[an error occurred while processing this directive]


  Field Notes From
Saudi Arabia on Edge

<< Back to Feature Page

Saudi Arabia on Edge On AssignmentArrows

View Field Notes
From Photographer


Saudi Arabia on Edge On Assignment

View Field Notes
From Author

Frank Viviano

In most cases these accounts are edited versions of a spoken interview. They have not been researched and may differ from the printed article.

Photographs by Reza


Saudi Arabia on Edge

Field Notes From Photographer

Best Worst Quirkiest
    Illustrations editor Todd James and I laughed, danced, and jumped up and down the day we finally got approval from the Saudi government to cover this story. We had hoped to get full acceptance from the ministries and high-level princes, which was very important because Saudi Arabia is one of the most closed countries to photography.
    I felt so proud to be one of the first photographers to get permission to go wherever I wanted and photograph whatever subject I wanted in Saudi Arabia. It took two years of "tea and talk" negotiations. I probably drank more than a hundred gallons (400 liters) of tea.

    I saw a lot of unnecessary luxury. It made me sad to see the money from oil, which was a gift for the Saudi people, being wasted on elaborate palaces, gold jewelry, and luxurious lifestyles. Sixty or 70 years ago most of these people were Bedouins leading beautiful, simple lives in the desert.
    Moreover, there are six or seven million foreigners who do the real work that runs the country. When I found out that they live in very bad conditions, my sorrow turned into rage. I have worked mostly in Asia and Africa for the past 25 years, and after seeing all the poverty on those two continents, the squandering of money in Saudi Arabia just shocked me.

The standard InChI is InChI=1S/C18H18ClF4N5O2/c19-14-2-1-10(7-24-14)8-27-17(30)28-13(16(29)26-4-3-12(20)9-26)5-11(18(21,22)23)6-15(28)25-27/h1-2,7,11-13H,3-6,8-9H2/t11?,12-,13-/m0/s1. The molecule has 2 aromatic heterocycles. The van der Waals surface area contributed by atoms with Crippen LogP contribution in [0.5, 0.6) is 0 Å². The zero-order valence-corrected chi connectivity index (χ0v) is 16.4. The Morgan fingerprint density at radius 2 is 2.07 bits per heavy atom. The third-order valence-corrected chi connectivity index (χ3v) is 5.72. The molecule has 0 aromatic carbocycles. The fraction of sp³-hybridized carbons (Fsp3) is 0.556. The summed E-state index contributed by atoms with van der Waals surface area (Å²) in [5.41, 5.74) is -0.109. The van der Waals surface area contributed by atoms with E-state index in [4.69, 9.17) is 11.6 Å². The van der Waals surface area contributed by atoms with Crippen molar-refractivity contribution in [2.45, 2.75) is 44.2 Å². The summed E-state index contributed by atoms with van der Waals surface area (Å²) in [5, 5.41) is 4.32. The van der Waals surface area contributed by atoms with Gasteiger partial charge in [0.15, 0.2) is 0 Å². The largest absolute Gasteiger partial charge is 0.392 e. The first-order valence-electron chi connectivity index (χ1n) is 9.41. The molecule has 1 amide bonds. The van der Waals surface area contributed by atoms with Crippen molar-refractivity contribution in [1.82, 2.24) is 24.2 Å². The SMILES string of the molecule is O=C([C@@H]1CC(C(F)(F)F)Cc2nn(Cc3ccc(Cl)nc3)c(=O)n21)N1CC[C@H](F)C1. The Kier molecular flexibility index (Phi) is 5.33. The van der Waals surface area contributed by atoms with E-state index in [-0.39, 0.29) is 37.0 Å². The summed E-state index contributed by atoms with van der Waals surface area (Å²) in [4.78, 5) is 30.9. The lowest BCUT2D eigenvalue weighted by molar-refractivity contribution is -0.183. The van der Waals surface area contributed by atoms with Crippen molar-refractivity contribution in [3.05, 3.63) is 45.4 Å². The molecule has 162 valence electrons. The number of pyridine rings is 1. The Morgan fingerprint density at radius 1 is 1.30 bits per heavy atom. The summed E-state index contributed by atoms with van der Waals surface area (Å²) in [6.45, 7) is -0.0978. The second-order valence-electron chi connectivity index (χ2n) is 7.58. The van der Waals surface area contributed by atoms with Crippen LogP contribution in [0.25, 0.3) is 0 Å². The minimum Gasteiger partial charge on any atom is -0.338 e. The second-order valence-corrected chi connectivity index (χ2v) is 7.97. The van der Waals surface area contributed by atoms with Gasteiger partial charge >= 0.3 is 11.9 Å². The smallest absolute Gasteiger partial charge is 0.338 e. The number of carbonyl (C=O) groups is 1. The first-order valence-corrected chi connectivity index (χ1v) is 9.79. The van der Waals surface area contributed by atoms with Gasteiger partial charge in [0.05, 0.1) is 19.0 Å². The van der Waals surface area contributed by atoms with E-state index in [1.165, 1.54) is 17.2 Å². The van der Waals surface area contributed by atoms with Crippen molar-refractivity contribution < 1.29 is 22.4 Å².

Prince Sultan bin Abdul Aziz invited me to his palace to photograph his horses. He probably has one of the best stallion stables in the world, with a couple of hundred horses, some worth millions of dollars. I was very excited to see pure Arabian horses and how the Saudi Arabians take care of them.
    When I entered the compound, I saw a few horses being taken care of by men wearing the white dress and red-and-white head cloth specific to Saudi Arabia. I was so happy to finally find real Saudis doing manual labor. But when I went closer and started talking, I was shocked that none were Saudi. One man was from Kazakhstan, one was Indian, one Malaysian, and one Sudanese.
    There's been a lot of talk about the "Saudization" of society in Saudi Arabia, meaning more jobs should go to locals instead of so many foreigners. Prince Sultan is one of the chief proponents of the idea. But even in his stables, non-Saudis tend the horses. I finally understood that by Saudization they simply meant that foreign workers should dress like Saudis. When I saw this Malaysian guy with almond eyes wearing Saudi attire, I simply couldn't believe it.

© 2003 National Geographic Society. All rights reserved. Privacy Policy       Advertising Opportunities       Masthead

National Geographic Magazine Home Contact Us Forums Shop Subscribe